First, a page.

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Armed Forces: Mental Health

Volume 694: debated on Wednesday 25 July 2007

My honourable friend the Parliamentary Under-Secretary of State for Defence (Mr Derek Twigg) has made the following Written Ministerial Statement:

I advised the House on 19 June 2007 (Official Report, Commons, col. 1752W), on 30 January 2007 (Official Report, Commons, col. 155W) and on 8 January (Official Report, Commons, col. 91W) that the department has been reviewing its methods of collating figures on service personnel diagnosed with a mental health disorder. I am pleased to be able to inform the House that the review process has now been completed and that the Defence Analytical Services Agency (DASA) will today be publishing its first quarterly report based on an improved method of collecting information on its website, Copies will also be made available in the Library of the House.

The department has moved from a system of recording and reporting mental health statistics relating solely to Operation TELIC (Iraq) to a new system covering all in-service personnel assessed with a mental health disorder at the Ministry of Defence’s out-patient departments of community mental health (DCMH). The report also includes a return for new in-patient admissions under the MoD’s contract with the Priory Group. The new reporting system has several advantages over the old:

it is more comprehensive, because it covers all service personnel;

it is more robust, because it verifies individual records of mental disorder against other data sets, such as deployment databases; and

there is less potential for subjective bias, because individual staff members in the DCMHs are no longer being asked to make a judgment as to whether a mental disorder is attributable to a specific operation.

The findings to date show that the numbers of service personnel assessed with a mental disorder in the first quarter of 2007 are low—around 5.8 per 1,000 strength, or 0.58 per cent of the total Armed Forces population. The numbers of service personnel assessed with post-traumatic stress disorder (PTSD) during the same period are around 0.3 per 1,000 strength, or 0.03 per cent of the total Armed Forces population. The actual numbers of individuals affected is 41 from Iraq and 13 from Afghanistan.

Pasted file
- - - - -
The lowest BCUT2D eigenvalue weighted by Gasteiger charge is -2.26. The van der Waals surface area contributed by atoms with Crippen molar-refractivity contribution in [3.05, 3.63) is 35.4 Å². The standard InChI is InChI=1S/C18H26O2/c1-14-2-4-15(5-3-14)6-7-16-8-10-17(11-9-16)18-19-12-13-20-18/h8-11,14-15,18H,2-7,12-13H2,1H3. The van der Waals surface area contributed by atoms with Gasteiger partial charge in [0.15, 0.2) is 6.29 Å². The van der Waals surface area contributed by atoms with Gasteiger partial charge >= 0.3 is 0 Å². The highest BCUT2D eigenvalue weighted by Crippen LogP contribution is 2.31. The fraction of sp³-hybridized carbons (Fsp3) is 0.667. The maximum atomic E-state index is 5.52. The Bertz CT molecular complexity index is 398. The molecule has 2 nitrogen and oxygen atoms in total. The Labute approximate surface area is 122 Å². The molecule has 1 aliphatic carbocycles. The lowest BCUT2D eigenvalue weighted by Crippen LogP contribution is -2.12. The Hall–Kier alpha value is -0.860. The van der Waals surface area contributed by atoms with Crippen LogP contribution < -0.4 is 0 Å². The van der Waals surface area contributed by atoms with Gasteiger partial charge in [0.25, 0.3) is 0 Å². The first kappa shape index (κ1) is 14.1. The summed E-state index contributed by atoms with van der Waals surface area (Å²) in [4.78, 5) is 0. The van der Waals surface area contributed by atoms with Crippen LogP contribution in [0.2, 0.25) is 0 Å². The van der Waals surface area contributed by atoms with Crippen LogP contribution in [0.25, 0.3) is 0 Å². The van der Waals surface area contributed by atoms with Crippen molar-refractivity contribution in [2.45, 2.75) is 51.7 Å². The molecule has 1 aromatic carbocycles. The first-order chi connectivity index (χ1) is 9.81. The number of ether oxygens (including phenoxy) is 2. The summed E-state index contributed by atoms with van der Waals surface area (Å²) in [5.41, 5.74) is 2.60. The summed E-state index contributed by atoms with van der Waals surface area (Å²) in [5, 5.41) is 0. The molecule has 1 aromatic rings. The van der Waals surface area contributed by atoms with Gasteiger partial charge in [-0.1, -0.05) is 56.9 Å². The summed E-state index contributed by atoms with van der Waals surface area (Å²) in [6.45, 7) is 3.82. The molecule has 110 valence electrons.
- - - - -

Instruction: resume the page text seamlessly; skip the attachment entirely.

Any casualty of combat is clearly a matter of regret and we are committed to helping those whose mental health suffers. The publication of the first results of our new method of collecting and analysing data demonstrates our continuing commitment to understanding the true relationship between service on deployed operations and mental ill health and to making the results available to inform Parliament and the public.

In recent years, the department has developed pre- and post-deployment briefing and training to all personnel, but in particular to medical staff and the chain of command, to increase awareness of mental illness and to mitigate the development of PTSD and other stress-related disorders occurring among service personnel. It has configured our mental health services to provide community-based mental health care in line with national best practice, establishing 15 military departments of community mental health across the UK (plus satellite centres overseas). It has introduced a reserves mental health programme to assess and, if appropriate, treat recently demobilised reserves. It has expanded the scope of its medical assessment programme (MAP) at St Thomas’s Hospital to provide assessments by an expert in military mental health for any veterans suffering from mental health problems since 1982. It has also been working with UK health departments and clinical experts to establish a new community-based arrangement that will make available to NHS health professionals expertise in the assessment and treatment of veterans’ mental health problems; pilots to trial this arrangement will be launched shortly.

I am confident that the more comprehensive quarterly reports will offer an increased understanding of mental health statistics as the data set grows over the coming years.